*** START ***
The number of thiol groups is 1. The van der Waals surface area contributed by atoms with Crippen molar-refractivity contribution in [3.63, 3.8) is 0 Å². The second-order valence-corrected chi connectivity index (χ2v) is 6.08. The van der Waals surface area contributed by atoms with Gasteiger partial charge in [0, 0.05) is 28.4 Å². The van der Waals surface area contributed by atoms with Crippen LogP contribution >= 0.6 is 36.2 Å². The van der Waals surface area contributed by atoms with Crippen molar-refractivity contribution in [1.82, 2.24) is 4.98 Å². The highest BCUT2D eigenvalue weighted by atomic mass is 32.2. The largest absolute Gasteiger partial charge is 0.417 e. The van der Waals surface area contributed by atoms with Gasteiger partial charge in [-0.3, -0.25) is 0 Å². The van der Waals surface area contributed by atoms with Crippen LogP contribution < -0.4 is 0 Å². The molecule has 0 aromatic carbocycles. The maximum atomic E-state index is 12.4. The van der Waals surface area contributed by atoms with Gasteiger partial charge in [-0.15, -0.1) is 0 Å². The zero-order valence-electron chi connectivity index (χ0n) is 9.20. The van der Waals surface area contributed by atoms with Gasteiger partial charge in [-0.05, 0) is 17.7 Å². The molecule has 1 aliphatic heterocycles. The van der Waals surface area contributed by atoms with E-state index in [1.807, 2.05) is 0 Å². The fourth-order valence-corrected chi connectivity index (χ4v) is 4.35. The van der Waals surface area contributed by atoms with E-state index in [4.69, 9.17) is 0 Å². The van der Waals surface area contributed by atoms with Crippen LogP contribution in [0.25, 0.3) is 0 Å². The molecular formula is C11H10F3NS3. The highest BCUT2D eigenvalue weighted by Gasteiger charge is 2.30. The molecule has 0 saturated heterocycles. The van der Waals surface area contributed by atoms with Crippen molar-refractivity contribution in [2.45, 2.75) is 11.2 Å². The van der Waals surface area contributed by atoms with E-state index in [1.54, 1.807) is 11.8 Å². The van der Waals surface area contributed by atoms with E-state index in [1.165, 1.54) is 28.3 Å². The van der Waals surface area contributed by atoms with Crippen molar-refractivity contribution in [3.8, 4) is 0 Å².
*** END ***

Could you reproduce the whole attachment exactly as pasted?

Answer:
The number of thiol groups is 1. The van der Waals surface area contributed by atoms with Crippen molar-refractivity contribution in [3.63, 3.8) is 0 Å². The second-order valence-corrected chi connectivity index (χ2v) is 6.08. The van der Waals surface area contributed by atoms with Gasteiger partial charge in [0, 0.05) is 28.4 Å². The van der Waals surface area contributed by atoms with Crippen LogP contribution >= 0.6 is 36.2 Å². The van der Waals surface area contributed by atoms with Crippen molar-refractivity contribution in [1.82, 2.24) is 4.98 Å². The highest BCUT2D eigenvalue weighted by atomic mass is 32.2. The largest absolute Gasteiger partial charge is 0.417 e. The van der Waals surface area contributed by atoms with Gasteiger partial charge in [-0.3, -0.25) is 0 Å². The van der Waals surface area contributed by atoms with Crippen LogP contribution < -0.4 is 0 Å². The molecule has 0 aromatic carbocycles. The maximum atomic E-state index is 12.4. The van der Waals surface area contributed by atoms with Gasteiger partial charge in [-0.15, -0.1) is 0 Å². The zero-order valence-electron chi connectivity index (χ0n) is 9.20. The van der Waals surface area contributed by atoms with Gasteiger partial charge in [-0.05, 0) is 17.7 Å². The molecule has 1 aliphatic heterocycles. The van der Waals surface area contributed by atoms with E-state index in [1.807, 2.05) is 0 Å². The fourth-order valence-corrected chi connectivity index (χ4v) is 4.35. The van der Waals surface area contributed by atoms with E-state index in [4.69, 9.17) is 0 Å². The van der Waals surface area contributed by atoms with Crippen LogP contribution in [0.25, 0.3) is 0 Å². The molecular formula is C11H10F3NS3. The highest BCUT2D eigenvalue weighted by Gasteiger charge is 2.30. The molecule has 0 saturated heterocycles. The van der Waals surface area contributed by atoms with Crippen molar-refractivity contribution in [2.45, 2.75) is 11.2 Å². The van der Waals surface area contributed by atoms with E-state index in [1.54, 1.807) is 11.8 Å². The van der Waals surface area contributed by atoms with E-state index in [1.165, 1.54) is 28.3 Å². The van der Waals surface area contributed by atoms with Crippen molar-refractivity contribution in [3.8, 4) is 0 Å².